Sharif stepped into the surgery and closed its only door behind him. His hands gleamed with oils. “This is routine, you understand,” he said as he approached Safa. “I must verify that your body has accepted its new heart without complaint.” He pressed a cold, wet hand to her left breast.
“Are they often rejected?” Safa asked.
Sharif removed his hand and bent down to inspect the fading scars beneath her breast. “Not often,” he said. “Sometimes, though, depending on the nature of the totemic synthesis, complications arise. Fevers. Nausea. In some cases the effects are more severe.” He accepted a long, thin silver needle from the dead man's hand. Safa gritted her teeth as he slid the needle's tip gently into the center of her little map of scars. He drew it out and a bead of bright red blood welled up in its place. It ran down Safa's stomach, tracing its way to the contours of her groin where it vanished into the downy hair of her sex. Sharif didn't notice. He had raised the bloodied needle up to the light. Producing from the neck of his robes a little golden amulet, he touched the bauble to the needle. At once the blood became a cloud of lilac petals, falling slowly. Satisfied, he returned the needle to his servant. The dead man replaced it on the velvet stand as the petals drifted to the floor.
“A clean transmutation,” said Sharif. “Your blood remains untainted, the battery walls secure.” He began to clean his hands with a rough white cloth. “I wish you luck in your examinations.”
“Thank you, Elder,” said Safa as she pulled on her underrobe and began to do up the clasps of her philosopher's gown. She left the surgery as quickly as was polite, all the while shivering inwardly at the sight of Sharif's bland, expressionless mask and how much it resembled his slave's grey face.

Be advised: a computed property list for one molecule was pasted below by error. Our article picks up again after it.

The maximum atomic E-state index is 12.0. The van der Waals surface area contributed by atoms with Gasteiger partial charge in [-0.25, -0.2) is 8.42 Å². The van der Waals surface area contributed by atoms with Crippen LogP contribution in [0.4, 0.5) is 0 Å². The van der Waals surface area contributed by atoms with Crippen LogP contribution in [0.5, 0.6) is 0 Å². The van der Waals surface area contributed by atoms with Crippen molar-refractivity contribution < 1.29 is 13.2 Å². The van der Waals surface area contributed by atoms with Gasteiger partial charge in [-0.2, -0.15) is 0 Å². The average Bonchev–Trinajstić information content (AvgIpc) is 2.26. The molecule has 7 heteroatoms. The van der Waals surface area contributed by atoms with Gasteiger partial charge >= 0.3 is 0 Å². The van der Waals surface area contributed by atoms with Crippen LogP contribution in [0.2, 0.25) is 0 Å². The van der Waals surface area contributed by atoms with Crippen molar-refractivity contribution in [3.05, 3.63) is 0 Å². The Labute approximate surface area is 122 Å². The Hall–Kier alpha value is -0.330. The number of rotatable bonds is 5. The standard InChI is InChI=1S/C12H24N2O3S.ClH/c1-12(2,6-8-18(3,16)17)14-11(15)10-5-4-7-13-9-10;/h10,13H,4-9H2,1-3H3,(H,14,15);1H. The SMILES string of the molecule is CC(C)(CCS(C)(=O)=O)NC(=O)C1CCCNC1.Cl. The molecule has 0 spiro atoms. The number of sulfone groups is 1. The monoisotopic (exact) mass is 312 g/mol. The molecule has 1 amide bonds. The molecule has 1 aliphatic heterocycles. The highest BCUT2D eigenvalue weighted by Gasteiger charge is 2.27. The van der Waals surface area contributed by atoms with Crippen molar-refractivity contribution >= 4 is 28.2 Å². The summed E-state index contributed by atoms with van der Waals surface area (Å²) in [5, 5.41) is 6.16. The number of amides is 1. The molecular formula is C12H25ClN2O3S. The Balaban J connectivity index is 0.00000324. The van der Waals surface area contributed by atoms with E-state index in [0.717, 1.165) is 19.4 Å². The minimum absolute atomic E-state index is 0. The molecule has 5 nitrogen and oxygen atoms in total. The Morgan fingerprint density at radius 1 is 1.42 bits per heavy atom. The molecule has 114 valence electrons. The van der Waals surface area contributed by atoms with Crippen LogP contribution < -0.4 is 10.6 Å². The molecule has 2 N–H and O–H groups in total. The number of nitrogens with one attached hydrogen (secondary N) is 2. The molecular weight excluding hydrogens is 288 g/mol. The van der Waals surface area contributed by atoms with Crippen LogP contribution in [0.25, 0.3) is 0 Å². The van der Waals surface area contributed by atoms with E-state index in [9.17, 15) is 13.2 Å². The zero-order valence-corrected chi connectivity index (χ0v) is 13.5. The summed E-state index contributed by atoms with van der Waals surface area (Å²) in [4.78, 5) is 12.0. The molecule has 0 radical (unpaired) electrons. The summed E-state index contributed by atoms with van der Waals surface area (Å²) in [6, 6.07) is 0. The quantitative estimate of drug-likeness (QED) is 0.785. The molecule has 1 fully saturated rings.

The Elders' council had scheduled Safa's examination for just past noon in the echoing, dusty rectory on the Tabernacle's fifth floor. Safa arrived disheveled and out of breath with minutes to spare to find Omar, Abena and three other Elders waiting at a long stone table. Omar waved her forward with a long, brown hand. “Be seated, philosopher,” he said, gesturing to a high-backed wooden chair facing the examination table.
Safa sat. The Elders rustled through sheaves of paper, muttering to one another. One, Safa recognized with a start, was the massive alchemist she had glimpsed through the window of his study. After a moment Omar, seated at the table's center, looked up from his notes and said: “You were raised to the rank of philosopher on the sixteenth of Dust in the year 1498 of Our Holy Maintainer. The Coven's records indicate that your blood is untainted by Thulhun filth, that your parentage is acceptable and your tuitions paid by the Bureau of Readiness. These things are in order. The Coven of the Sun will now evaluate your progress as a neophyte of the Hundredfold Year and the Oldest Laws. Are you prepared, philosopher?”
The hulking alchemist spoke first, his voice surprisingly high for a man of his size. “What are the Oldest Laws?”
“The immutable precepts of Alchemy,” said Safa. “The ten thousand base substances and their reagents, created by the Maintainer for our use.”
Abena drummed lacquered nails against the table. “Which transmutations are forbidden?”
“Thought, age, memory and distance.”
Ustad Babar spoke next. Safa fought the mad urge to giggle at how closely Bassam had captured his voice. “Which reagents must never be employed?”
“Gold, for it touches with Hell all that it transmutes. The brain of Man, for it is a font of madness.” She swallowed, hands clasped tightly. “The eye, for its sight is bound to alien flesh.”
There were other questions. Endless reams of them. What reaction does bone occasion in seasoned wood? How much blood is required to transmute nine pounds of flesh? What order of purity is required in bronze for the transmutation of a heart? At what temperatures is such purity achieved? Safa answered them all mechanically, reeling off lists of memorized facts. They were impressed. She could see it in their weak, blinkered eyes.
They could not hear the wingbeats echoing from the rectory walls.